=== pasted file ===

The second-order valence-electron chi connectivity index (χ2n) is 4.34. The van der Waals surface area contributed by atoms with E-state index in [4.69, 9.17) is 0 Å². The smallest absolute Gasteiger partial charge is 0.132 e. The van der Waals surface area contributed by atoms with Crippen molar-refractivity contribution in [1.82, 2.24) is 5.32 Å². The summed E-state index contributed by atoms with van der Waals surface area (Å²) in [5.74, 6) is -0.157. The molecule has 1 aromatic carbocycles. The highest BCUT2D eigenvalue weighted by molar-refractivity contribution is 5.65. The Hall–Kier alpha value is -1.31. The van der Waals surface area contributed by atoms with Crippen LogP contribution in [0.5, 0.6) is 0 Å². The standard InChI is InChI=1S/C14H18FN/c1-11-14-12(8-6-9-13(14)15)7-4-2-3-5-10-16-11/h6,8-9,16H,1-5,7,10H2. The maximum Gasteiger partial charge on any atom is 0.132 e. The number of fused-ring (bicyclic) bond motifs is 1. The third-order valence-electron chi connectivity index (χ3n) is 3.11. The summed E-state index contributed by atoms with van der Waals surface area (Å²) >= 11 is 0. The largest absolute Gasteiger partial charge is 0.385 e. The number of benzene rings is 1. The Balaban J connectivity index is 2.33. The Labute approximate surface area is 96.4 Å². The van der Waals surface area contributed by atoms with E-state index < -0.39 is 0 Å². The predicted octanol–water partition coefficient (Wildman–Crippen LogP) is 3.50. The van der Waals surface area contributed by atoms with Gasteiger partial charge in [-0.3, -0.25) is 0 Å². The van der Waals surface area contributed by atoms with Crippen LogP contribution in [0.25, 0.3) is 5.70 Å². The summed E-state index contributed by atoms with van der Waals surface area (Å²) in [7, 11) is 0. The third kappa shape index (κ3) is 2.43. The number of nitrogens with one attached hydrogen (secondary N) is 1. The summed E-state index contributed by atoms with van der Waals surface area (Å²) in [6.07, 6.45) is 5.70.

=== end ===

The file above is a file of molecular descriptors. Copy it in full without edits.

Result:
The second-order valence-electron chi connectivity index (χ2n) is 4.34. The van der Waals surface area contributed by atoms with E-state index in [4.69, 9.17) is 0 Å². The smallest absolute Gasteiger partial charge is 0.132 e. The van der Waals surface area contributed by atoms with Crippen molar-refractivity contribution in [1.82, 2.24) is 5.32 Å². The summed E-state index contributed by atoms with van der Waals surface area (Å²) in [5.74, 6) is -0.157. The molecule has 1 aromatic carbocycles. The highest BCUT2D eigenvalue weighted by molar-refractivity contribution is 5.65. The Hall–Kier alpha value is -1.31. The van der Waals surface area contributed by atoms with Crippen LogP contribution in [0.5, 0.6) is 0 Å². The standard InChI is InChI=1S/C14H18FN/c1-11-14-12(8-6-9-13(14)15)7-4-2-3-5-10-16-11/h6,8-9,16H,1-5,7,10H2. The maximum Gasteiger partial charge on any atom is 0.132 e. The number of fused-ring (bicyclic) bond motifs is 1. The third-order valence-electron chi connectivity index (χ3n) is 3.11. The summed E-state index contributed by atoms with van der Waals surface area (Å²) >= 11 is 0. The largest absolute Gasteiger partial charge is 0.385 e. The number of benzene rings is 1. The Balaban J connectivity index is 2.33. The Labute approximate surface area is 96.4 Å². The van der Waals surface area contributed by atoms with E-state index < -0.39 is 0 Å². The predicted octanol–water partition coefficient (Wildman–Crippen LogP) is 3.50. The van der Waals surface area contributed by atoms with Gasteiger partial charge in [-0.3, -0.25) is 0 Å². The van der Waals surface area contributed by atoms with Crippen LogP contribution in [0.25, 0.3) is 5.70 Å². The summed E-state index contributed by atoms with van der Waals surface area (Å²) in [7, 11) is 0. The third kappa shape index (κ3) is 2.43. The number of nitrogens with one attached hydrogen (secondary N) is 1. The summed E-state index contributed by atoms with van der Waals surface area (Å²) in [6.07, 6.45) is 5.70.